3 SEO No-Nos for Photographers - By Jenna Christina

SEO for photographers

SEO (Search Engine Optimization) used to make me feel quite overwhelmed. But as the introvert that I am, with practically zero connections in my local area, I was determined to climb the Google ranks in order to get found by my ideal clients.

While there are a ton of things you can do to increase your SEO, there are also some practices we have that may hinder your Google search climb.

Let's take a look at 3 SEO No-nos so you can stay in the Google Game:

1. Do not keep changing your domain name

The longer your website domain's history is, the better – it’s kind of like building up your credit! Google wants to give priority to quality sites that have been up longer – the “new guy” will have to prove their worth by sticking around.

Changing your website domain also takes away the SEO juice from links out there that are directed towards your old website.

2. Do not link to your top level pages

Top level pages – pages that the top navigation menu has links to – should not be continuously linked to in your content. These are typically your home page, about page, contact page, portfolio etc. It is SO TEMPTING to add something along the lines of “Book your session here!” with a link to your contact page at the end of every blog post, but Google doesn’t like piling on links that people can already find at the top.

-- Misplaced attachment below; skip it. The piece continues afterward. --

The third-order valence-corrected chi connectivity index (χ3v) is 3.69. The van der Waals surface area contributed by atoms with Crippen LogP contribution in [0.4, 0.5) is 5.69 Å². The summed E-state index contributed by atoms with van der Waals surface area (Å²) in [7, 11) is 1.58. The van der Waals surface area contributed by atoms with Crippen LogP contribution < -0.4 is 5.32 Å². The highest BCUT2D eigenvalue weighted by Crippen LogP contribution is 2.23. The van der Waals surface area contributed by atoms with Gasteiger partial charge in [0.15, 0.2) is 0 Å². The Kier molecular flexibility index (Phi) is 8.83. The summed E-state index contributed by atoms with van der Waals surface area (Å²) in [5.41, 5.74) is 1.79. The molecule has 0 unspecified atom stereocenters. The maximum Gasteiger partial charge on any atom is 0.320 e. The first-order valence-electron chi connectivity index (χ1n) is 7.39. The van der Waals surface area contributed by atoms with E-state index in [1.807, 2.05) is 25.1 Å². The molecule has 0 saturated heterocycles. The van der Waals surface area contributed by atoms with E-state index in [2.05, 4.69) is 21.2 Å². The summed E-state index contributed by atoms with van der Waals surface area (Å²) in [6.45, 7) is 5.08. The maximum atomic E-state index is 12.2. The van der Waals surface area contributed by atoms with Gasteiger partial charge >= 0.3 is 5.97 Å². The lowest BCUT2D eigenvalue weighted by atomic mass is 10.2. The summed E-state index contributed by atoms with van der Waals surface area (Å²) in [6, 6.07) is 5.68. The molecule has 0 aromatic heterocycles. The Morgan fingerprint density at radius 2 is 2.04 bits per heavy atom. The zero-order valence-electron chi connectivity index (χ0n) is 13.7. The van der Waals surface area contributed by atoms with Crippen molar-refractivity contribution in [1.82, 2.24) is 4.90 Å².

Instead, focus on linking back to relevant blog posts you’ve written previously that make sense with the subject matter you are writing about. For example I might blog a client Fresh 48 session, and add  “Check out this article on what a documentary Fresh 48 session is” at the bottom of the blog post.

3. Do not write like a robot

Everything you write should sound natural to humans - don’t force a jumble of keywords into your first blog post paragraph.

Instead, think of what is relevant for the client to know, write your heart out, and then go back and evaluate if you can add some keywords in there in natural ways (and whole sentences). I like to hit the location as well as what type of session it is. You could have “Gaby's newborn session in San Jose” as the post title and start off your post with “Gaby’s parents wanted an infant session while she was still in a sleepy snuggly stage, so I headed over to their home one sunny San Jose morning”. Google has gotten good at making connections between synonyms, and will know that newborn and infant refer to the same thing.

That’s all I have for you today!

Join me and fellow documentary family photographers for the 4 week mentored workshop Play The Google Game starting October 4th, to kick some serious SEO butt! 


San Jose based newborn and family photographer Jenna Christina will guide you through multiple steps that help you climb that Google search ladder so that you can get steady local traffic to your site – without paying for marketing. In the last week Seattle based family photographer Rachel Haynes will show you how keeping track of your analytics will help you really kick your google game into high gear.